School principal aims high

Shannon BeattieNorth West Telegraph
New Hedland Senior High School principal Bill Mann has 40 years of experience.
Camera IconNew Hedland Senior High School principal Bill Mann has 40 years of experience. Credit: Shannon Beattie

Hedland Senior High School has a new principal at the helm, with Bill Mann starting in the post on April 30.

Mr Mann enters the role with more than 40 years of experience, having started as a maths teacher and worked his way up to principal, and says teaching is one of the most privileged professions.

“To be given the chance to have a slice of a child’s life and to be able to affect that life in a positive way is just such a gift,” he said.

Mr Mann spent almost 20 years working as a level 3 program co-ordinator while still teaching, for a variety of schools, which involved whole-school engagement and pastoral care.

In 2000, he became principal for the first time at Girrawheen Senior High School before being appointed as director of the Kimberley in 2008 and then executive director in 2011.

Mr Mann became a principal again in 2012, this time at Ellenbrook Secondary College, then retired in 2014. He came out of retirement in 2015 to work part-time at the Department of Educational Services reviewing public schools. He then received an offer for the role in town and could not say no to the opportunity.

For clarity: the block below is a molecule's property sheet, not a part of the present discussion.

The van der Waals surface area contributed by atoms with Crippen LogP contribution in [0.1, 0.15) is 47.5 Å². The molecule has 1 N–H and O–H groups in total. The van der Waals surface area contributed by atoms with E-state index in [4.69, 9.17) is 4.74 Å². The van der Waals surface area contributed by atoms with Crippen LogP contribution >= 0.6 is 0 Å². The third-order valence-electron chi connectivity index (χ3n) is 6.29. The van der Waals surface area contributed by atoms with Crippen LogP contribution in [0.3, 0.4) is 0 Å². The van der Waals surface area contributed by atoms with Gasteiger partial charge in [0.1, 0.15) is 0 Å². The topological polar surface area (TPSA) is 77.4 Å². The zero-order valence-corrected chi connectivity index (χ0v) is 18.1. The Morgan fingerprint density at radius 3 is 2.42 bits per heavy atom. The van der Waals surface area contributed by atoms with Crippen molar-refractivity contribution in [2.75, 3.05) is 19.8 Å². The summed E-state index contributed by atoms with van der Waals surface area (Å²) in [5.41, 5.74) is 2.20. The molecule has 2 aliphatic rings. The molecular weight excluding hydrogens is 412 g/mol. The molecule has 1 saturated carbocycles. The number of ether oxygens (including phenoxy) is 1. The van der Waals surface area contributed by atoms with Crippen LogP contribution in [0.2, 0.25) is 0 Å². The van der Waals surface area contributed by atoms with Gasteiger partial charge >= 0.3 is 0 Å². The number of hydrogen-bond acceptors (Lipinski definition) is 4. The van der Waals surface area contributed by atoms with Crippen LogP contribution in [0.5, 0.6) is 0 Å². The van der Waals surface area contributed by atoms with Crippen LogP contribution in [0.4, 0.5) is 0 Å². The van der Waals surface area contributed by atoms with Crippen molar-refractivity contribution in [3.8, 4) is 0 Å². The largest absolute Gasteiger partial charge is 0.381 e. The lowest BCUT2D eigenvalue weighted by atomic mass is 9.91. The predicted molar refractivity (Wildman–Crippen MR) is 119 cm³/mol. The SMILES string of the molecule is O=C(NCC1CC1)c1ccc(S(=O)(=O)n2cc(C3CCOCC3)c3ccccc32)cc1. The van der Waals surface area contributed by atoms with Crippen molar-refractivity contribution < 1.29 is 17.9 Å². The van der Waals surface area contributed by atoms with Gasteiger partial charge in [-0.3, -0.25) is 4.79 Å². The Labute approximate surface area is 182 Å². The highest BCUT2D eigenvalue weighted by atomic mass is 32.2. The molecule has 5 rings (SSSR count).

Mr Mann said a clear understanding of the school’s purpose was needed, which was to equip young people for their future.

“It’s not just about giving kids an academic pathway, there’s so much more around the social and emotional development of a young person,” he said.

Mr Mann sees Hedland as being unique in the opportunities, both industry and academic based, there are in town — it was just a matter of focusing on what each individual could do.

“No child should be left behind in a place like Hedland because of the smorgasbord of opportunities that there are for young people in town to engage with,” he said.

Mr Mann wants to establish the pursuit of excellence at the high school in a way that excellence becomes a habit.

“We need to raise the bar and lift our expectations, be uncompromising in our standards and unrelenting in our pursuit of excellence,” he said.

Mr Mann said he and his wife planned to immerse themselves in the community so they became known and trusted figures, as without the trust of the school’s parents, his job is that much harder.

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